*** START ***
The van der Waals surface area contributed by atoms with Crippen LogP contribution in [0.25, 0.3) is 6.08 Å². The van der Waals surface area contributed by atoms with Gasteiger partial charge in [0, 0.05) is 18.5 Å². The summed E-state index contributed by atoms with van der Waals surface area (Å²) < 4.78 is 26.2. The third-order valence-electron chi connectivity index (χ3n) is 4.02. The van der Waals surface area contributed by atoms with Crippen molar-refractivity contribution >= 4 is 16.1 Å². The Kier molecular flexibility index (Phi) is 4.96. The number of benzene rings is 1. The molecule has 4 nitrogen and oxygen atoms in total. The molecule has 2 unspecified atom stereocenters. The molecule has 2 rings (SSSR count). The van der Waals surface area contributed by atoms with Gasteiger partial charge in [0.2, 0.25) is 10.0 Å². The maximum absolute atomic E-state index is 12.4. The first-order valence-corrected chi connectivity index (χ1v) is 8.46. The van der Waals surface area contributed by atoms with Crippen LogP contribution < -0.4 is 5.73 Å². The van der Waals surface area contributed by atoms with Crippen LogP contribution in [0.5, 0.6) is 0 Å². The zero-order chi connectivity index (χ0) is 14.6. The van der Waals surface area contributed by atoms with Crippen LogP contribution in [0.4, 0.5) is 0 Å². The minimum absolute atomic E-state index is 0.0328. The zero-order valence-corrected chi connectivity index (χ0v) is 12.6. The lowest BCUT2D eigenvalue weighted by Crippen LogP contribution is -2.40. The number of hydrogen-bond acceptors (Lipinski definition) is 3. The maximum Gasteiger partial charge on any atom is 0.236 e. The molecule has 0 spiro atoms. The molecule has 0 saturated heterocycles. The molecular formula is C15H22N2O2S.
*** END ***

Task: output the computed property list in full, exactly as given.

The van der Waals surface area contributed by atoms with Crippen LogP contribution in [0.25, 0.3) is 6.08 Å². The van der Waals surface area contributed by atoms with Gasteiger partial charge in [0, 0.05) is 18.5 Å². The summed E-state index contributed by atoms with van der Waals surface area (Å²) < 4.78 is 26.2. The third-order valence-electron chi connectivity index (χ3n) is 4.02. The van der Waals surface area contributed by atoms with Crippen molar-refractivity contribution >= 4 is 16.1 Å². The Kier molecular flexibility index (Phi) is 4.96. The number of benzene rings is 1. The molecule has 4 nitrogen and oxygen atoms in total. The molecule has 2 unspecified atom stereocenters. The molecule has 2 rings (SSSR count). The van der Waals surface area contributed by atoms with Gasteiger partial charge in [0.2, 0.25) is 10.0 Å². The maximum absolute atomic E-state index is 12.4. The first-order valence-corrected chi connectivity index (χ1v) is 8.46. The van der Waals surface area contributed by atoms with Crippen LogP contribution < -0.4 is 5.73 Å². The van der Waals surface area contributed by atoms with Crippen LogP contribution in [0.5, 0.6) is 0 Å². The zero-order chi connectivity index (χ0) is 14.6. The van der Waals surface area contributed by atoms with Crippen LogP contribution in [0.4, 0.5) is 0 Å². The minimum absolute atomic E-state index is 0.0328. The zero-order valence-corrected chi connectivity index (χ0v) is 12.6. The lowest BCUT2D eigenvalue weighted by Crippen LogP contribution is -2.40. The number of hydrogen-bond acceptors (Lipinski definition) is 3. The maximum Gasteiger partial charge on any atom is 0.236 e. The molecule has 0 spiro atoms. The molecule has 0 saturated heterocycles. The molecular formula is C15H22N2O2S.